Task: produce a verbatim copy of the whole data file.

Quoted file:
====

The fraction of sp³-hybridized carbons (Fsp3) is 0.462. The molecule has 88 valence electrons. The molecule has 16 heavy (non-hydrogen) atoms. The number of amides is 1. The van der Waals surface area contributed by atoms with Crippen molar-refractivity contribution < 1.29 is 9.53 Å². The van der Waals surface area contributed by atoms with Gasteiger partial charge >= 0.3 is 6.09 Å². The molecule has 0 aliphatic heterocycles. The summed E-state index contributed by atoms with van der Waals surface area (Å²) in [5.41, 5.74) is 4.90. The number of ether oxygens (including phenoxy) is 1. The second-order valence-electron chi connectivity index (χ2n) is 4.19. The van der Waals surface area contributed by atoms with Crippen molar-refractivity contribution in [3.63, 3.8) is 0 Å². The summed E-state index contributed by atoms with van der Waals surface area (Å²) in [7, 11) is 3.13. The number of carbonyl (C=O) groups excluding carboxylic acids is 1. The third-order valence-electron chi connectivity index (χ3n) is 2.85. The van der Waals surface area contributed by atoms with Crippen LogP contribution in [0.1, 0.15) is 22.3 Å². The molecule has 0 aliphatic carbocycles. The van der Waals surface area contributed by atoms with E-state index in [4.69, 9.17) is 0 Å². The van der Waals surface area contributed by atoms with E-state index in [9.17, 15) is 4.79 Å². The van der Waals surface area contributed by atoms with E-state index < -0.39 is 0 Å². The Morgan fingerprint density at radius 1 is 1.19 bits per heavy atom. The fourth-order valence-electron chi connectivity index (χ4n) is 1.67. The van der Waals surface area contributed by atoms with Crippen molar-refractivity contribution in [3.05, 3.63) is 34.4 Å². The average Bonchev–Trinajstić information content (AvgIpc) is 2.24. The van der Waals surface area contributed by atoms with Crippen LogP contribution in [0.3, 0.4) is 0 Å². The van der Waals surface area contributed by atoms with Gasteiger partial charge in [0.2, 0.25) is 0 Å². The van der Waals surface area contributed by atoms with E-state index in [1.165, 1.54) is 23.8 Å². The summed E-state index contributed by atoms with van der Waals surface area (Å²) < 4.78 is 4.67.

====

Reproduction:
The fraction of sp³-hybridized carbons (Fsp3) is 0.462. The molecule has 88 valence electrons. The molecule has 16 heavy (non-hydrogen) atoms. The number of amides is 1. The van der Waals surface area contributed by atoms with Crippen molar-refractivity contribution < 1.29 is 9.53 Å². The van der Waals surface area contributed by atoms with Gasteiger partial charge >= 0.3 is 6.09 Å². The molecule has 0 aliphatic heterocycles. The summed E-state index contributed by atoms with van der Waals surface area (Å²) in [5.41, 5.74) is 4.90. The number of ether oxygens (including phenoxy) is 1. The second-order valence-electron chi connectivity index (χ2n) is 4.19. The van der Waals surface area contributed by atoms with Crippen molar-refractivity contribution in [3.63, 3.8) is 0 Å². The summed E-state index contributed by atoms with van der Waals surface area (Å²) in [7, 11) is 3.13. The number of carbonyl (C=O) groups excluding carboxylic acids is 1. The third-order valence-electron chi connectivity index (χ3n) is 2.85. The van der Waals surface area contributed by atoms with Crippen LogP contribution in [0.1, 0.15) is 22.3 Å². The molecule has 0 aliphatic carbocycles. The van der Waals surface area contributed by atoms with E-state index in [4.69, 9.17) is 0 Å². The van der Waals surface area contributed by atoms with E-state index in [9.17, 15) is 4.79 Å². The van der Waals surface area contributed by atoms with E-state index < -0.39 is 0 Å². The Morgan fingerprint density at radius 1 is 1.19 bits per heavy atom. The fourth-order valence-electron chi connectivity index (χ4n) is 1.67. The van der Waals surface area contributed by atoms with Crippen molar-refractivity contribution in [3.05, 3.63) is 34.4 Å². The average Bonchev–Trinajstić information content (AvgIpc) is 2.24. The van der Waals surface area contributed by atoms with Crippen LogP contribution in [0.3, 0.4) is 0 Å². The van der Waals surface area contributed by atoms with Gasteiger partial charge in [0.2, 0.25) is 0 Å². The van der Waals surface area contributed by atoms with E-state index in [1.165, 1.54) is 23.8 Å². The summed E-state index contributed by atoms with van der Waals surface area (Å²) < 4.78 is 4.67.